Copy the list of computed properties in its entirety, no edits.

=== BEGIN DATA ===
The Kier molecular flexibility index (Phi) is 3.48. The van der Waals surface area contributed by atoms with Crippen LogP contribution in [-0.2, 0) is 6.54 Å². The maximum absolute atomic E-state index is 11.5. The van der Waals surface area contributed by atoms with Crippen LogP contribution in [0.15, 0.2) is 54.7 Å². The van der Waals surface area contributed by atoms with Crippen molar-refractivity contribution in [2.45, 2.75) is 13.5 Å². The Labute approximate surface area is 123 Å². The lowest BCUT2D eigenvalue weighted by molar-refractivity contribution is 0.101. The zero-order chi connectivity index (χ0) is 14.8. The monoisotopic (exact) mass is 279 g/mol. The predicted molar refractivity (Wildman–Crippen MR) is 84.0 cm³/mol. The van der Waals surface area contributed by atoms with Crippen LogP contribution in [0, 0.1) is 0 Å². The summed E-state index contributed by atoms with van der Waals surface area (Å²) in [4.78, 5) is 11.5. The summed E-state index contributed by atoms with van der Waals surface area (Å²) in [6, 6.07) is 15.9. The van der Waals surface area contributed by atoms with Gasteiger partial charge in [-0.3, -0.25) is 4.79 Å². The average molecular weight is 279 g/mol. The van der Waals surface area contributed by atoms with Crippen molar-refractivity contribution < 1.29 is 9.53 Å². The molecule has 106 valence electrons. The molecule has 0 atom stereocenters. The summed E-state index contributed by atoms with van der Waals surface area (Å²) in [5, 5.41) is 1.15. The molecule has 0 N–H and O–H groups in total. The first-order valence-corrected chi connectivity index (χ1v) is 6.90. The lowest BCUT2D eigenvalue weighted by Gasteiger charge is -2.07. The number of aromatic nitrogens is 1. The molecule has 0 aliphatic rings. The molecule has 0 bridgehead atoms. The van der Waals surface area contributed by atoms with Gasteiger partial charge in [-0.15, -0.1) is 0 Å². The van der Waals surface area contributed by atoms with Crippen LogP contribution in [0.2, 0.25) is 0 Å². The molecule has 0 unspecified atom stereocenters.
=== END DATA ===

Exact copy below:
The Kier molecular flexibility index (Phi) is 3.48. The van der Waals surface area contributed by atoms with Crippen LogP contribution in [-0.2, 0) is 6.54 Å². The maximum absolute atomic E-state index is 11.5. The van der Waals surface area contributed by atoms with Crippen LogP contribution in [0.15, 0.2) is 54.7 Å². The van der Waals surface area contributed by atoms with Crippen molar-refractivity contribution in [2.45, 2.75) is 13.5 Å². The Labute approximate surface area is 123 Å². The lowest BCUT2D eigenvalue weighted by molar-refractivity contribution is 0.101. The zero-order chi connectivity index (χ0) is 14.8. The monoisotopic (exact) mass is 279 g/mol. The predicted molar refractivity (Wildman–Crippen MR) is 84.0 cm³/mol. The van der Waals surface area contributed by atoms with Crippen LogP contribution in [0, 0.1) is 0 Å². The summed E-state index contributed by atoms with van der Waals surface area (Å²) in [4.78, 5) is 11.5. The summed E-state index contributed by atoms with van der Waals surface area (Å²) in [6, 6.07) is 15.9. The van der Waals surface area contributed by atoms with Gasteiger partial charge in [-0.3, -0.25) is 4.79 Å². The average molecular weight is 279 g/mol. The van der Waals surface area contributed by atoms with Crippen molar-refractivity contribution < 1.29 is 9.53 Å². The molecule has 106 valence electrons. The molecule has 0 atom stereocenters. The summed E-state index contributed by atoms with van der Waals surface area (Å²) in [5, 5.41) is 1.15. The molecule has 0 N–H and O–H groups in total. The first-order valence-corrected chi connectivity index (χ1v) is 6.90. The lowest BCUT2D eigenvalue weighted by Gasteiger charge is -2.07. The number of aromatic nitrogens is 1. The molecule has 0 aliphatic rings. The molecule has 0 bridgehead atoms. The van der Waals surface area contributed by atoms with Gasteiger partial charge in [-0.15, -0.1) is 0 Å². The van der Waals surface area contributed by atoms with Crippen LogP contribution in [0.2, 0.25) is 0 Å². The molecule has 0 unspecified atom stereocenters.